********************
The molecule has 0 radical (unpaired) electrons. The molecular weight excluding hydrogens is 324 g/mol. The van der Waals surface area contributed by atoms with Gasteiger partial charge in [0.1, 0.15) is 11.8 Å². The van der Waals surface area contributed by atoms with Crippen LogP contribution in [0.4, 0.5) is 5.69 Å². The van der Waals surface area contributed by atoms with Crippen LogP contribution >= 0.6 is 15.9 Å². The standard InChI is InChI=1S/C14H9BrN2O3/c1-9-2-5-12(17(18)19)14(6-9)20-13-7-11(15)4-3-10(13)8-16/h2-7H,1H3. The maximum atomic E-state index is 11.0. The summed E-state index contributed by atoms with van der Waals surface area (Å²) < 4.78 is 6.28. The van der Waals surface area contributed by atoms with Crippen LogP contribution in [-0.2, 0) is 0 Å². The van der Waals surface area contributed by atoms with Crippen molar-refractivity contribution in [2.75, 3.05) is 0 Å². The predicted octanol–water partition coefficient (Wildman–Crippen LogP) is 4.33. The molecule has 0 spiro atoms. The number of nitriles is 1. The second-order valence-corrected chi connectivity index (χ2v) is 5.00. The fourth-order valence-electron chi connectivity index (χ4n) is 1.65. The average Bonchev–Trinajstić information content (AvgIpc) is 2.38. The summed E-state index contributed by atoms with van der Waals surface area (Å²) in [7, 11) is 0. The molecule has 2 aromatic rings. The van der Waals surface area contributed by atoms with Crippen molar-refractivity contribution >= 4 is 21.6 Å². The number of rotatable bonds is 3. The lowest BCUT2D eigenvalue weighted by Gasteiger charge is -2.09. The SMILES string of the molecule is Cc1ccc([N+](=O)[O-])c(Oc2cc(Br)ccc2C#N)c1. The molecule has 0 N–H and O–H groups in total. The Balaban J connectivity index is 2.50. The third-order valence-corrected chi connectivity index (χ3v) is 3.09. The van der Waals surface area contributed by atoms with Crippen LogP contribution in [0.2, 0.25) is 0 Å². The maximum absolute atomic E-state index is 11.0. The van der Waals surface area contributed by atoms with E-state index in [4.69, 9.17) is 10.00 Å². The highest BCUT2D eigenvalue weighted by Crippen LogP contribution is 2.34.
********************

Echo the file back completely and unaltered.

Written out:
The molecule has 0 radical (unpaired) electrons. The molecular weight excluding hydrogens is 324 g/mol. The van der Waals surface area contributed by atoms with Gasteiger partial charge in [0.1, 0.15) is 11.8 Å². The van der Waals surface area contributed by atoms with Crippen LogP contribution in [0.4, 0.5) is 5.69 Å². The van der Waals surface area contributed by atoms with Crippen LogP contribution >= 0.6 is 15.9 Å². The standard InChI is InChI=1S/C14H9BrN2O3/c1-9-2-5-12(17(18)19)14(6-9)20-13-7-11(15)4-3-10(13)8-16/h2-7H,1H3. The maximum atomic E-state index is 11.0. The summed E-state index contributed by atoms with van der Waals surface area (Å²) < 4.78 is 6.28. The van der Waals surface area contributed by atoms with Crippen LogP contribution in [-0.2, 0) is 0 Å². The van der Waals surface area contributed by atoms with Crippen molar-refractivity contribution in [2.75, 3.05) is 0 Å². The predicted octanol–water partition coefficient (Wildman–Crippen LogP) is 4.33. The molecule has 0 spiro atoms. The number of nitriles is 1. The second-order valence-corrected chi connectivity index (χ2v) is 5.00. The fourth-order valence-electron chi connectivity index (χ4n) is 1.65. The average Bonchev–Trinajstić information content (AvgIpc) is 2.38. The summed E-state index contributed by atoms with van der Waals surface area (Å²) in [7, 11) is 0. The molecule has 2 aromatic rings. The van der Waals surface area contributed by atoms with Crippen molar-refractivity contribution >= 4 is 21.6 Å². The number of rotatable bonds is 3. The lowest BCUT2D eigenvalue weighted by Gasteiger charge is -2.09. The SMILES string of the molecule is Cc1ccc([N+](=O)[O-])c(Oc2cc(Br)ccc2C#N)c1. The molecule has 0 N–H and O–H groups in total. The Balaban J connectivity index is 2.50. The third-order valence-corrected chi connectivity index (χ3v) is 3.09. The van der Waals surface area contributed by atoms with Crippen LogP contribution in [0.2, 0.25) is 0 Å². The maximum absolute atomic E-state index is 11.0. The van der Waals surface area contributed by atoms with E-state index in [4.69, 9.17) is 10.00 Å². The highest BCUT2D eigenvalue weighted by Crippen LogP contribution is 2.34.